It can be mind-boggling to think of how many of history’s mis-steps and blunders could have been prevented if today’s mobile communication technology had been around. There have been many communication disasters in history, which makes one wonder—how different things might have been if we had today’s communication technology way back when.
There are many funny examples of poor communication throughout history that could have been remedied if they took place now with the support of team communication software. But in reality, miscommunication happens all the time. While the consequences might not be as dire as George Washington crossing the Delaware in a blizzard, miscommunication costs companies a whopping $37 billion every year.
Here are five famous historical blunders and the ways a mobile communications platform might have helped each situation.
1. The Boston Tea Party
The British East India Company was struggling financially, and had a massive amount of tea they needed to unload. In an effort to incentivize the American colonies to buy the company’s tea, Great Britain passed the Tea Act of 1773, which in effect was what the colonies considered “taxation without representation.”
In response, the colonists dumped the company’s tea in Boston Harbor, setting the stage for the American revolution. If only there was real-time mobile communication technology in the 18th century, Great Britain might have better understood the colonists’ feelings much sooner and responded in kind.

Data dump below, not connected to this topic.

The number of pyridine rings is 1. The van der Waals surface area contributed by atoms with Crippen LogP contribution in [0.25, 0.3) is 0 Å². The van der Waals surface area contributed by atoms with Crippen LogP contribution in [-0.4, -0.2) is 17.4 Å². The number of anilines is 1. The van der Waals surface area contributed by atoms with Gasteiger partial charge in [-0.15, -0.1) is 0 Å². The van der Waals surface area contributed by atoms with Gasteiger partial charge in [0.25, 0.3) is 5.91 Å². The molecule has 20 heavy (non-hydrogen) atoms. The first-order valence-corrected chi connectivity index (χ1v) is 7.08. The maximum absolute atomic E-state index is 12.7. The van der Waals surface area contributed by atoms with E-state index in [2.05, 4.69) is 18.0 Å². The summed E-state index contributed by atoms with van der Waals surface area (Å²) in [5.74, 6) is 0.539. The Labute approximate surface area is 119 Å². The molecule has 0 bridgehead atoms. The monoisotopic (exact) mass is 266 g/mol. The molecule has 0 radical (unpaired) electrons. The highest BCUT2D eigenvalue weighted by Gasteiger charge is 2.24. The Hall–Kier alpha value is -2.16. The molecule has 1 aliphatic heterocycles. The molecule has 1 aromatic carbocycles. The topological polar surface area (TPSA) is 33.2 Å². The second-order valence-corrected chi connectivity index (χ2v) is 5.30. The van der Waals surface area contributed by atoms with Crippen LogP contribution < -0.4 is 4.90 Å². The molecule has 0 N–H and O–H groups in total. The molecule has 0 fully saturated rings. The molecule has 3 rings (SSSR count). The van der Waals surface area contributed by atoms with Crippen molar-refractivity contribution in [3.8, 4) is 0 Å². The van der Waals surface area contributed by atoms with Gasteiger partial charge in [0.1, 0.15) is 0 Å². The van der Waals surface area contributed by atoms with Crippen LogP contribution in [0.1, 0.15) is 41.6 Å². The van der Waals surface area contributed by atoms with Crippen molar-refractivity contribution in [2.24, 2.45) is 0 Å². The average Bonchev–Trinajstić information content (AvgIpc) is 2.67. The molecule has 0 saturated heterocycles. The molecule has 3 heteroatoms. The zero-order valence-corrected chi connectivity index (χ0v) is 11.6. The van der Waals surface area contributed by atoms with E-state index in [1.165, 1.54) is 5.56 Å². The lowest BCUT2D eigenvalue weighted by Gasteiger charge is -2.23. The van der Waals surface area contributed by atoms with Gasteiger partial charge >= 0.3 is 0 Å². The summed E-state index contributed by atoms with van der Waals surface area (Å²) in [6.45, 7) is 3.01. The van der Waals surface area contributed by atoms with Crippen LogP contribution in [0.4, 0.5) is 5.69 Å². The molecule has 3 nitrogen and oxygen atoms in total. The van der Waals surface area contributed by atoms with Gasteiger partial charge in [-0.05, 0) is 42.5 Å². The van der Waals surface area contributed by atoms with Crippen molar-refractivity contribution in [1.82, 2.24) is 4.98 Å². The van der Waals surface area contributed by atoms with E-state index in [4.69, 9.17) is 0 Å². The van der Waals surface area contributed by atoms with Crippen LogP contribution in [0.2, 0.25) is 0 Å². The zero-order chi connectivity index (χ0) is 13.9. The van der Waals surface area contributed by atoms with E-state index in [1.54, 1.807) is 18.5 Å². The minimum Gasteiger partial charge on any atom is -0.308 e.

They could have introduced messaging about the tax and asked for feedback on the impact it would have. Instead, they doubled-down on their position with the passage of the Coercive Acts, sparking the Revolutionary War.
2. Battle of Marathon
Everyone knows that a marathon race is 26.2 miles, but not everyone knows how that came to be. The Greek myth goes that Philippides, a messenger, was sent from the Battle of Marathon to announce the Persians had been defeated. The problem was he ran the entire distance, and when he made it to the Greek assembly he was only able to say, “We are winners!” before collapsing to the floor and dying.
Poor Philippides could have been saved with a simple internal communications app letting his countrymen in the assembly know of Greece’s victory. Then again, we wouldn’t have what we know as a marathon today, so Philippides’ sacrifice was more significant than he’ll ever know.
3. The Fall of Rome
The Byzantines held the safe ground in Constantinople, surrounded by secure walls protecting their city. Even though the Ottoman Turks had them outnumbered, they were still unlikely to take the city successfully. However, the Byzantines had made a tragic communication failure: they left one of the gates to the city ajar, providing an opening for the Turks.
If only a commanding officer of the Byzantine army could have alerted an officer with a simple telephone call or chat message in a mobile team app, the Roman Empire might still be standing today.